Oakland's emerging beer renaissance finds a firm foothold at Beer Revolution, located near Jack London Square. Inside, a bevy of beers on tap includes local selections, Belgian and German styles, and microbrews from across the country. Perhaps even more impressive are the large coolers lined up against the wall opposite the bar, stocked with four hundred of the world's finest and rarest brews. Take one to go or enjoy it on the sunny front patio for a $1 corkage fee.
Located on the Oakland estuary, Brotzeit Lokal is a view restaurant without the usual trappings of a view restaurant. Modeled after Germany's biergartens, it features casual food (most notably sausages) and about eighteen different beers on tap, split between German beers and local American brews, with a couple of Belgians mixed in for good measure.
Situated in the back room of Everett & Jones Barbecue's Jack London district spot, Dotha's hosts live blues shows, allowing patrons to tap their toes while they chow down on the restaurant's delicious barbecue.
Talk about old-school: The Fat Lady's building dates back to the 1870s, and the bar has been in the same family since it was bought, refurbished, and reopened in 1970. It's now outfitted with well-chosen knickknacks — Tiffany lamps, stained glass, a sign rescued from the Fox Theater during its revitalization — and as far as the clientele goes, it's filled with whatever the human equivalent of well-chosen knickknacks is. Try the Naked Maja (Skyy cherry vodka, black cherry juice, and Sprite) — it's named for the famous Goya painting.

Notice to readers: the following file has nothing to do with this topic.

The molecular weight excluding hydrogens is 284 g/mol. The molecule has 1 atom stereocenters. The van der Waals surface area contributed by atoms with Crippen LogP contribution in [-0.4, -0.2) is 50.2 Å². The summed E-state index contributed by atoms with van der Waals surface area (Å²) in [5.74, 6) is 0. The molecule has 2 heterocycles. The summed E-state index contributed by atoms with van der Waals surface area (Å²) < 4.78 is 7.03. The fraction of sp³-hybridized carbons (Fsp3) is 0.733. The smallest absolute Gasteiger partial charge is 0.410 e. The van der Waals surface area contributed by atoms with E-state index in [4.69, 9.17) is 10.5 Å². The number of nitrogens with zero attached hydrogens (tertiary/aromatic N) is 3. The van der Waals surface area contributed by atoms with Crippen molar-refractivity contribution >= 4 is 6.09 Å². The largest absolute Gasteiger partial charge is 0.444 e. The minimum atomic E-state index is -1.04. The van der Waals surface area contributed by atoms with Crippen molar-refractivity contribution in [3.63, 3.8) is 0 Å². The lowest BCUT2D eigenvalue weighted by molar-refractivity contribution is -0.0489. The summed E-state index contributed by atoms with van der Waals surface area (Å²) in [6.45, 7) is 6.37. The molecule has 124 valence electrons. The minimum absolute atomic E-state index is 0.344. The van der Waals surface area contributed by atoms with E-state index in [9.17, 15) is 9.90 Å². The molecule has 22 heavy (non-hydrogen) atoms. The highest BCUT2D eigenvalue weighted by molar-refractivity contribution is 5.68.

Heinold's, which was founded in 1883, stands as the only place where you can drink at the same table once used by Jack London, president and Supreme Court justice William Howard Taft, and Robert Lewis Stevenson — in other words, it’s seriously old-school cool.
Undoubtedly one of the oldest bars in downtown Oakland, this little shack is beside a line of produce warehouses right at the edge of Jack London Square. Merchant’s is a dive bar that combines punk bar decor with a nautical theme, and features an upright piano, a jukebox, and a lofted DJ booth crafted from dilapidated plywood. Play pool or Pac-Man, or use the free wi-fi. Admire the ingenuity of the antique (and no longer used) urinal that wraps all the way around the bar: Serious drinkers didn’t even get up to piss!
With its old-fashioned furniture, a menu that's long on whiskeys and short on wheel-inventing, and comfortable, cozy, vibe, The Night Light is the kind of place your grandfather would love — that is, until the DJs get there. Upstairs, live bands play several nights a week for a low cover charge.
Hold a glass up high as Skip Henderson and Starboard Watch, a pirate band, belts out old sea shanties. It’s just your average Thursday night at Quinn’s. The lighthouse dates back to 1890. The deck seats eighty, and the pub on the second floor has eight beers on tap and more than fifty bottled beers to choose from. The atmosphere is casual — patrons are permitted to toss peanut shells on the floor. The restaurant downstairs is more formal, but guests can order off the full menu wherever they are.
Its apparent as soon as you step into the Warehouse that this Jack London establishment caters to our civic men and women in uniform — various badges and shields of law enforcement agencies cover the walls above the pool table. Beyond that, the Warehouse is a clean, friendly watering hole for watching the game on the flat-screen TV or enjoying a burger.
This Jack London Square anchor tenant lives up to its claim of world-class jazz; everyone from McCoy Tyner to John Scofield comes by at least once a year, and you can also occasionally catch rising stars and school bands in addition to big-name national acts. The acoustics are marvelous, the sushi is fresh and good, and the grilled calamari is also recommended. Tickets range from $5 for a Sunday afternoon children's matinee (with paid adult admission) to upwards of $100 for a special event. Two shows nightly on the weekend.